Called the Milky Way Magnetic Field Mapping Mission, the project is estimated to cost approximately $65 million. The group is applying for a grant from NASA.

"Personally, I think it would be well worth the money to put up a satellite and collect this data," Goodman said.

Star Formation

Goodman’s observations of magnetic fields have led her to think about their role in star formation. She expects that when young stars are just beginning to form in the dense cores of interstellar clouds, they emit flows of matter which shake up the magnetic field and ultimately slow down the core’s collapse. As a result, molecular clouds in the galaxy as a whole will form stars at a rate that is in line with the stellar death rate – a result that is believed to be desirable.

Much of Goodman’s work has resulted in the production of great quantities of data on the structure of the interstellar medium. Another of her contributions has been a tool to better analyze and compare this mass of data.

The Spectral Correlation Function (SCF) is a tool that she developed to analyze extremely complicated interstellar maps and compare them with theoretical models. Before more sensitive observational instruments coupled with supercomputers resulted in the proliferation of such data, astronomers used to make such comparisons impressionistically. Goodman’s SCF has allowed astronomers to benefit from the enormous quantities of data now at their disposal.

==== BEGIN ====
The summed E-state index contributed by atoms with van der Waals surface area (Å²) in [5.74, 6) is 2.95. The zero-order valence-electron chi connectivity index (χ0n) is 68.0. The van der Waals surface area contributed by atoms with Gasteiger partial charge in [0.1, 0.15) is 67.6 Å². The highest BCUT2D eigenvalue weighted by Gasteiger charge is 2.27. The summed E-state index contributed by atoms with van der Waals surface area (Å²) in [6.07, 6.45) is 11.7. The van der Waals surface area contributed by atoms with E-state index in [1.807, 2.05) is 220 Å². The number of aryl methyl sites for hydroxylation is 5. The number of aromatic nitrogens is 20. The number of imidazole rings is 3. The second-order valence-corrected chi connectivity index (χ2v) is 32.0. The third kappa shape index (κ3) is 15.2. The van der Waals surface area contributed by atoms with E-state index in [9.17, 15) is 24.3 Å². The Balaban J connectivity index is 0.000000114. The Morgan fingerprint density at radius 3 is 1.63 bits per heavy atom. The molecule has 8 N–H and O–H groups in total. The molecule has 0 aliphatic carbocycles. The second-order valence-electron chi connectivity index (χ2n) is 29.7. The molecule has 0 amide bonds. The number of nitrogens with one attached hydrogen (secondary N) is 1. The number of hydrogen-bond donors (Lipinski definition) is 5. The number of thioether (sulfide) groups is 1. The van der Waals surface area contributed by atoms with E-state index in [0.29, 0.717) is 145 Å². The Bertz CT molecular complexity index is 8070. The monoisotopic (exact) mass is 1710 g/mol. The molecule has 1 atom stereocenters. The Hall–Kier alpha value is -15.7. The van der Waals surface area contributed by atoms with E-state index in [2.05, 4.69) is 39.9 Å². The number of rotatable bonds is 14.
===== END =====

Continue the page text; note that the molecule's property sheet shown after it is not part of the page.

Goodman said that she is extremely happy to be at Harvard because, as a research associate of the Smithsonian Astrophysical Observatory and a professor in the Astronomy Department, she is in contact with the best minds in the field.

"The people I interact with are not just the few dozen members of the Astronomy Department, but the 300 or so Ph.D. scientists in the CfA. It’s the best you can do – the center of the astronomy universe."

 


Copyright 1999 President and Fellows of Harvard College